Sunday, May 10, 2009

Hypnotic Gardens

As I have previously mentioned, PixelJunk Eden has been a pleasant surprise. Interested in trying new things, I downloaded it with no expectations or knowledge of what the game was, aside from the odd comment from friends claiming it as one of the best games on the Playstation 3. Within minutes of my first session with the game, I wholeheartedly agreed.

Obviously I'm still relatively new to Sony's console and as such, don't have the experience with it that many others do. Even so, I firmly believe that PJE (PixelJunk Eden) is an important game to the platform, particularly the Playstation Network. Featuring games like EchoCrome, Flower and PJE is a great thing, not just in what the games themselves offer in content but also because they're unique and form an identity for the platform which separates it from other online services. I think it is telling that by including these games on their service, Sony has attracted people to the PS3 that they wouldn't have with blockbuster titles such as Metal Gear Solid IV or LittleBigPlanet. In fact, I was almost one of these people. As soon as I saw it in motion at one of Sony's E3 conferences, EchoCrome jumped onto my radar and became a reason to buy the console. Like many however, I held off with the purchase due to the console's price, lack of games that I was interested in and even, slightly, Sony's arrogance that the console would sell eventually. I have already detailed my PS3 purchase here, however, so instead I will simply say that the more Sony releases games like this, the more it will form an identity that becomes as much of an important selling point for the console as the included Blu-Ray player. Surely that is no bad thing?

Moving onto the actual game itself, I love playing PixelJunk Eden because I find it relaxing to play. It's a great game for me because it appeals to two different aspects of my gaming habits: on one hand I can fire it up for ten minutes, do whatever takes my fancy and just relax with it after a busy day. On the other, I can play it like I do most games by trying to locate all the Spectra within a level or trying to collect enough pollen to open up every seed. This balance between relaxation and motivated play is a nice one and it's one of the main reasons why I find it so enjoyable to spend time with. As fellow blogger Scott Juster from Experience Points mentions, it is also quite therapeutic, achieving this through rhythmic motions, a minimal yet effective soundtrack and hypnotic visuals.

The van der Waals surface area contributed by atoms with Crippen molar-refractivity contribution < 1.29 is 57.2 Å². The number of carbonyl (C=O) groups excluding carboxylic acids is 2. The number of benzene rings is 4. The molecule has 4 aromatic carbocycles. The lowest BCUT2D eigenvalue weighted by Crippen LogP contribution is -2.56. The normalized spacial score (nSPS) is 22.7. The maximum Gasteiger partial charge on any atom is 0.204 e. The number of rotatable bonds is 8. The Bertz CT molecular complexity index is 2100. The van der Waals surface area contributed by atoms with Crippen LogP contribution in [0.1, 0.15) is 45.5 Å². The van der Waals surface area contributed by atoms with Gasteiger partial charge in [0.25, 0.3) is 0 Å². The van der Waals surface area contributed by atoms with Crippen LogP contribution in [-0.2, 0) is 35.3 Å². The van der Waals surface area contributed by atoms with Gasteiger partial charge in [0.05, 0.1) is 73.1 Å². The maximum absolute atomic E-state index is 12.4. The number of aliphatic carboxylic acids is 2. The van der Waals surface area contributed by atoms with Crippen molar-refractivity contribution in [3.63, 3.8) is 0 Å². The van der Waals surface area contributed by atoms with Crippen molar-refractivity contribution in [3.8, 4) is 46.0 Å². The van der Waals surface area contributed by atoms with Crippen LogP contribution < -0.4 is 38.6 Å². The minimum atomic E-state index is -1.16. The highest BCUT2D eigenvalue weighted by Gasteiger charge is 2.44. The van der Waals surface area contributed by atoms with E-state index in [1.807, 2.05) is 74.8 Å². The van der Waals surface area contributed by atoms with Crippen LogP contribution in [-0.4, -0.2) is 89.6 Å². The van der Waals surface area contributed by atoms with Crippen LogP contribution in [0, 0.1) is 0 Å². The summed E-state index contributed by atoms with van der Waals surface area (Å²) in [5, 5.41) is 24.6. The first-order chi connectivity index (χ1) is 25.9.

Speaking of the visuals, they continue to surprise. I have spent many hours with the game and yet just this evening I noticed something different about them. While playing I noticed the backgrounds are essentially just blank sheets (there are of course, some exceptions) which then led me to realise that by collecting pollen and nurturing the plants for growth, we are effectively painting the level onto this backdrop. Obviously this is just an observation and the levels will always be the same with subsequent visits, but noticing this different perspective on the game seems to fit when you consider its presentation is, to quote a friend I showed the game to, quite "artistic". I agree with that description and find it an apt way to describe the visual elegance PixelJunk Eden manages to convey. The cool thing is that this is just one aspect of PJE's overall experience, one which while simplistic to play is also open to interpretation and can be viewed by many different perspectives. I can't wait to play more of this wonderful game and eagerly await what else is to come out of the PixelJunk series.

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